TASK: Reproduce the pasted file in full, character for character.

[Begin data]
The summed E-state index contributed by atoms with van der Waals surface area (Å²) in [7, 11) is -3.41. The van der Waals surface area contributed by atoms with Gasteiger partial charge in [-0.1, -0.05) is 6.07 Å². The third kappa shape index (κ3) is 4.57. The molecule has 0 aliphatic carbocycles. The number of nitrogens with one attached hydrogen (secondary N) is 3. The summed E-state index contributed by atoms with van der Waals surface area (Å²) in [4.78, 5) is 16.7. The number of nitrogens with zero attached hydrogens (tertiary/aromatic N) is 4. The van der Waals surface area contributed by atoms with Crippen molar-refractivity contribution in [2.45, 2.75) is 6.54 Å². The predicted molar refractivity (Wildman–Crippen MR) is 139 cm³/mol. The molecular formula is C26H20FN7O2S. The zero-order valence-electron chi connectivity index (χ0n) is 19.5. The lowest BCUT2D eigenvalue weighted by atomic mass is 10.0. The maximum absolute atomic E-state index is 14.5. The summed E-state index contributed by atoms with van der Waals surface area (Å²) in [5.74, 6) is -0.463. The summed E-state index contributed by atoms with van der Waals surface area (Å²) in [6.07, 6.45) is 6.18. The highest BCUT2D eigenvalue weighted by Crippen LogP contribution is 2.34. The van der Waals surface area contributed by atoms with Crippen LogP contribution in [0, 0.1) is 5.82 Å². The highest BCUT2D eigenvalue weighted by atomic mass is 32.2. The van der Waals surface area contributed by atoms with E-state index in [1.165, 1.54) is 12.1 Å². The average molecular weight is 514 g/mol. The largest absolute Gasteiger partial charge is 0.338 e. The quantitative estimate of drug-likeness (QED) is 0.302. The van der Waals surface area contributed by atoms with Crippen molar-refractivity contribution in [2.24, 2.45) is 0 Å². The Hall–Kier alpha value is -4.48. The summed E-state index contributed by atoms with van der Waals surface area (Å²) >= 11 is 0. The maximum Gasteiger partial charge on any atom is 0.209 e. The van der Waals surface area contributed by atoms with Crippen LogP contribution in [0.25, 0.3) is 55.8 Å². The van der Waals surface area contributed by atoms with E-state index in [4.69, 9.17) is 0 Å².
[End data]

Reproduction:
The summed E-state index contributed by atoms with van der Waals surface area (Å²) in [7, 11) is -3.41. The van der Waals surface area contributed by atoms with Gasteiger partial charge in [-0.1, -0.05) is 6.07 Å². The third kappa shape index (κ3) is 4.57. The molecule has 0 aliphatic carbocycles. The number of nitrogens with one attached hydrogen (secondary N) is 3. The summed E-state index contributed by atoms with van der Waals surface area (Å²) in [4.78, 5) is 16.7. The number of nitrogens with zero attached hydrogens (tertiary/aromatic N) is 4. The van der Waals surface area contributed by atoms with Crippen molar-refractivity contribution in [2.45, 2.75) is 6.54 Å². The predicted molar refractivity (Wildman–Crippen MR) is 139 cm³/mol. The molecular formula is C26H20FN7O2S. The zero-order valence-electron chi connectivity index (χ0n) is 19.5. The lowest BCUT2D eigenvalue weighted by atomic mass is 10.0. The maximum absolute atomic E-state index is 14.5. The summed E-state index contributed by atoms with van der Waals surface area (Å²) in [5.74, 6) is -0.463. The summed E-state index contributed by atoms with van der Waals surface area (Å²) in [6.07, 6.45) is 6.18. The highest BCUT2D eigenvalue weighted by Crippen LogP contribution is 2.34. The van der Waals surface area contributed by atoms with Crippen LogP contribution in [0, 0.1) is 5.82 Å². The highest BCUT2D eigenvalue weighted by atomic mass is 32.2. The van der Waals surface area contributed by atoms with E-state index in [1.165, 1.54) is 12.1 Å². The average molecular weight is 514 g/mol. The largest absolute Gasteiger partial charge is 0.338 e. The quantitative estimate of drug-likeness (QED) is 0.302. The van der Waals surface area contributed by atoms with Crippen molar-refractivity contribution in [2.24, 2.45) is 0 Å². The Hall–Kier alpha value is -4.48. The summed E-state index contributed by atoms with van der Waals surface area (Å²) >= 11 is 0. The maximum Gasteiger partial charge on any atom is 0.209 e. The van der Waals surface area contributed by atoms with Crippen LogP contribution in [0.25, 0.3) is 55.8 Å². The van der Waals surface area contributed by atoms with E-state index in [4.69, 9.17) is 0 Å².